If we go down memory lane, the late President Mills met with stiff resistance on his decision to select John Dramani Mahama as his running mate for the 2008 general election. However the indefatigable Mills defied the fierce opposition, stood by his then running mate John Dramani Mahama, worked collaboratively and emerged victorious in the 2008 general election.
Following his victory in the 2008 general election, the late President Mills did his utmost best and continued with the excellent economic foundation laid by former President Kufuor and his NPP government until his sudden and inexplicable death in July 2012.
Of course, the late Mills was not without foibles. For after all, he was a descendant of old man Adam. Yet his light shone among the corrupt and ravenous NDC apparatchiks.
Take, for example, it is on record that prior to the scandalous Wayome’s GH51.2m judgement debt payment, the late Mills warned the ‘create, loot and share’ cabals not to effect payment, yet the conspiratorial plotters defied the good old Mills orders and doled out the staggering amount to Wayome, who had no contract with the government of Ghana.
, Apparently, it has been stencilled that apart from the gargantuan corruption allegations that were bothering the late President Mills, he was also worried about the persistent shenanigans of his appointees, including the then Vice President, John Dramani Mahama.
And more so it was not only the late President Mills who was appalled about the Vice President John Dramani Mahama and other appointees inexorable shenanigans, other decent people in NDC like Mr. Martin Amidu showed concerns as well.
For example, Mr. Amidu has revealed that in 2010, he told the late President Mills and the then Chief of Staff that if the late President could advise his appointees to reduce corruption, abuse of office and arrogance for the remaining two years, the NDC could win the 2012 elections without a sweat.
It would appear that there was a bad blood between the late Mills and his Vice President John Dramani Mahama. For if that was not the case, how on earth would a whole president set up a Committee to investigate his vice president over the acquisition of aircrafts from Brazil?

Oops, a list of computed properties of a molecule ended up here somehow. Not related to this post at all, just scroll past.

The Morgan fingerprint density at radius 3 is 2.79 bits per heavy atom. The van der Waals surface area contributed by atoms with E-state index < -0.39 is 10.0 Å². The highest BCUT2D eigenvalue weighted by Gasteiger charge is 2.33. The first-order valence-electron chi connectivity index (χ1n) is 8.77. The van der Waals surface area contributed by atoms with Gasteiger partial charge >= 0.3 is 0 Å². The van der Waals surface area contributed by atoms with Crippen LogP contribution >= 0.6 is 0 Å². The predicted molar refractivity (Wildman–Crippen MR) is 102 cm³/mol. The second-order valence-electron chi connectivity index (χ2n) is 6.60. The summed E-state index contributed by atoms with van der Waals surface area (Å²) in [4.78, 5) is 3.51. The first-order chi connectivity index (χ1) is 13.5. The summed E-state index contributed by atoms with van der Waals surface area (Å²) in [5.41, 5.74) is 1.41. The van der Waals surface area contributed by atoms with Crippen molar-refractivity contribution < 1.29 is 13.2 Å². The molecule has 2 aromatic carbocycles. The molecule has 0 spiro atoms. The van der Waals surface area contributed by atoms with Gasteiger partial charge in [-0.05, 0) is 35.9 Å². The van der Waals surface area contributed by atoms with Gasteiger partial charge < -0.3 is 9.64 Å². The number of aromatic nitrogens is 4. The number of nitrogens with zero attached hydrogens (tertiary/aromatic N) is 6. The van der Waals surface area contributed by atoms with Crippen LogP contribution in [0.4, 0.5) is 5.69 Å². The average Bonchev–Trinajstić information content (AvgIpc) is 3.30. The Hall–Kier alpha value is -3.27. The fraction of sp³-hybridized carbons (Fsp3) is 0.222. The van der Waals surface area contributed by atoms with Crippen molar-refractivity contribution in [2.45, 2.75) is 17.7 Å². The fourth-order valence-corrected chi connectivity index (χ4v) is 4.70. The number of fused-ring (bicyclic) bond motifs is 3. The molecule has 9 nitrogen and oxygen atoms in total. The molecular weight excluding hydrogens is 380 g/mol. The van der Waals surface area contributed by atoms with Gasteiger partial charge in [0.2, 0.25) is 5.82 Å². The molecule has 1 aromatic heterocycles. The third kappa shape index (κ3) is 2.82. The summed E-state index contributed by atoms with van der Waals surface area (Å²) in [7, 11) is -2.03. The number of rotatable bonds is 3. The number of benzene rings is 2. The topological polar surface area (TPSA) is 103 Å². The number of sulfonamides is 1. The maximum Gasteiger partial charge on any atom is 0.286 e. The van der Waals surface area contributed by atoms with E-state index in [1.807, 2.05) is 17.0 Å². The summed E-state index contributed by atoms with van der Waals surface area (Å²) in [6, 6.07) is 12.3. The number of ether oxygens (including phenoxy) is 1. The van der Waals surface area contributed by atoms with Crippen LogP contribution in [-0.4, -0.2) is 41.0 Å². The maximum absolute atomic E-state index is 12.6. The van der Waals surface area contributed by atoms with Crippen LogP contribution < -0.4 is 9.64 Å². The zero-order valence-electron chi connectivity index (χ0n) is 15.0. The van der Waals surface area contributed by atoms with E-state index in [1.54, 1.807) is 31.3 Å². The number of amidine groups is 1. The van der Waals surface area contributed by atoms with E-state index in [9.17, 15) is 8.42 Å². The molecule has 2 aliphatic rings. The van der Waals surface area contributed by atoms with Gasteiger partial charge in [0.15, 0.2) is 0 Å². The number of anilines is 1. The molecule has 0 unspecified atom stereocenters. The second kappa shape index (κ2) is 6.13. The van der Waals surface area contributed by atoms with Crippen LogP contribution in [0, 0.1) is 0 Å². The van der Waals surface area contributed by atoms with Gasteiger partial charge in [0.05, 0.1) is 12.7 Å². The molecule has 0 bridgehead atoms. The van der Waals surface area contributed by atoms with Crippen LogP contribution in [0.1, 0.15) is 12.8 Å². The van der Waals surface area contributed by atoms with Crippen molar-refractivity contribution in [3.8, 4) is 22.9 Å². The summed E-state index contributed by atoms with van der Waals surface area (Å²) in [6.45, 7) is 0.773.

Consequently, the enmity has continued up to this time. Based on that, President Mahama obtrusively failed to give the late Mills any credit on the NDC’s much touted numerous infrastructural projects despite the fact that the late Mills initiated the vast majority of the projects.
Indeed, President Mahama and his NDC apparatchiks flagrantly refused to give the late Mills a mention in their green book which highlights their contestable accomplishments.
In fact, their decision not to credit the late Mills with some of the infrastructural projects was not admirable, for if nothing at all, the late mills pragmatically put the loans contracted by former President Kufuor into good use.
The late Mills actually initiated the Volta Region University, the Eastern Corridor road, all the numerous water projects and many other projects. Regrettably, however, President Mahama made them his own without giving credit to the late Mills.
As I pointed out previously, the late Mills did his utmost best and improved on the thriving economy left by former President Kufuor and his NPP government.
Take, for example, former President Kufuor quadrupled Ghana’s GDP to a staggering GH28 billion in 2008. While the late Mills inherited the discovery of oil in commercial quantities and managed to increase the GDP to GH47 billion in 2011.
Unfortunately, however, President Mahama has since reversed the GDP to an incredible GH40 billion as of October 2016.
Besides, the late Mills left an economic growth of around 14 per cent, but Mahama has succeeded to asphyxiate the economic growth to an amazing 4 per cent.
Moreover, President Mills left an agricultural growth of around 7.4 per cent in 2012, while President Mahama has reversed it to around 2.5 per cent as of October 2016.
It is also true that President Mahama obliterated the late mills “unprecedented” single digit inflation and replaced it with double digits (15.8 as of October 2016).
In addition, the late Mills left a fairly stable currency exchange rate-it was around GH1.65 to 1 U.S Dollar in 2011. Currently, the exchange rate stands around GH4.10 to 1 U.S Dollar.
Truly, President Mahama’s government failed terribly to initiate expedient policies to overturn the failed policies of agriculture, poverty reduction and resource allocation in the areas of healthcare, education, finance, supply chain management and security sector planning, amongst others.
So, we must not and cannot stand accused of harbouring risible and inborn bias for upbraiding President Mahama and his NDC government for wilfully crashing down Ghana’s economy during the last seven and half years.
In any case, it is important to note that every smart and forward thinking government’s principal objective is to put advantageous policies in place in order to impact on the socio-economic standards of living of its citizens.